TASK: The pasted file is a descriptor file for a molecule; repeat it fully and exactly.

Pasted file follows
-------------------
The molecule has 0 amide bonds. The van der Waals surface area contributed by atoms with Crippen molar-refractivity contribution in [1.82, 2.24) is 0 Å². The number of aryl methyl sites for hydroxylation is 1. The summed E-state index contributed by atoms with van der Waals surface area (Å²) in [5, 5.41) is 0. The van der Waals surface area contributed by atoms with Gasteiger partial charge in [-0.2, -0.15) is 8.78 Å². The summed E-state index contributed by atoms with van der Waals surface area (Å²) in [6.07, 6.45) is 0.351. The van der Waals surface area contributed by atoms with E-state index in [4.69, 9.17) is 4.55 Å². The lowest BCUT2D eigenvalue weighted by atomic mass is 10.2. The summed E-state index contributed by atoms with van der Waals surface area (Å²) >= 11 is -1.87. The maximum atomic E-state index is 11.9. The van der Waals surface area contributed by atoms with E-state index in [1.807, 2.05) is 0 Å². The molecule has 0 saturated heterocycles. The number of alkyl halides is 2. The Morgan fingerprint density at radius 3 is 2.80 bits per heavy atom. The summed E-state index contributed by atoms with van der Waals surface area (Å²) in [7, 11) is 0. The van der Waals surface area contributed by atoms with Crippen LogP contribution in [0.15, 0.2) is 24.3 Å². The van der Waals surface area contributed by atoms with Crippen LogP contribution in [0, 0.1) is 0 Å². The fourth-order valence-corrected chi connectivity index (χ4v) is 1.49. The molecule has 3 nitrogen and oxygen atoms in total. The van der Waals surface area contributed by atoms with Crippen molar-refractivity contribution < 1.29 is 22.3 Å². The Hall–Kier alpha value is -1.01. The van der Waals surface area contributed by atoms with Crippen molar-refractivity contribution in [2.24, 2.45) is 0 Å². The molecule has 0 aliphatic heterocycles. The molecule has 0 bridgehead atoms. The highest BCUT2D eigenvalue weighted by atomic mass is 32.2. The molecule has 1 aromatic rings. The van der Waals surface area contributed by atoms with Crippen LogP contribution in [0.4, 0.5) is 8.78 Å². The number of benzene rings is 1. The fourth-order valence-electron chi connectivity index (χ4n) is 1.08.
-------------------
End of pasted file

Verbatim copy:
The molecule has 0 amide bonds. The van der Waals surface area contributed by atoms with Crippen molar-refractivity contribution in [1.82, 2.24) is 0 Å². The number of aryl methyl sites for hydroxylation is 1. The summed E-state index contributed by atoms with van der Waals surface area (Å²) in [5, 5.41) is 0. The van der Waals surface area contributed by atoms with Gasteiger partial charge in [-0.2, -0.15) is 8.78 Å². The summed E-state index contributed by atoms with van der Waals surface area (Å²) in [6.07, 6.45) is 0.351. The van der Waals surface area contributed by atoms with E-state index in [4.69, 9.17) is 4.55 Å². The lowest BCUT2D eigenvalue weighted by atomic mass is 10.2. The summed E-state index contributed by atoms with van der Waals surface area (Å²) >= 11 is -1.87. The maximum atomic E-state index is 11.9. The van der Waals surface area contributed by atoms with E-state index in [1.807, 2.05) is 0 Å². The molecule has 0 saturated heterocycles. The number of alkyl halides is 2. The Morgan fingerprint density at radius 3 is 2.80 bits per heavy atom. The summed E-state index contributed by atoms with van der Waals surface area (Å²) in [7, 11) is 0. The van der Waals surface area contributed by atoms with Crippen LogP contribution in [0.15, 0.2) is 24.3 Å². The van der Waals surface area contributed by atoms with Crippen LogP contribution in [0, 0.1) is 0 Å². The fourth-order valence-corrected chi connectivity index (χ4v) is 1.49. The molecule has 3 nitrogen and oxygen atoms in total. The van der Waals surface area contributed by atoms with Crippen molar-refractivity contribution < 1.29 is 22.3 Å². The Hall–Kier alpha value is -1.01. The van der Waals surface area contributed by atoms with Crippen molar-refractivity contribution in [2.24, 2.45) is 0 Å². The molecule has 0 aliphatic heterocycles. The molecule has 0 bridgehead atoms. The highest BCUT2D eigenvalue weighted by atomic mass is 32.2. The molecule has 1 aromatic rings. The van der Waals surface area contributed by atoms with Crippen LogP contribution in [0.4, 0.5) is 8.78 Å². The number of benzene rings is 1. The fourth-order valence-electron chi connectivity index (χ4n) is 1.08.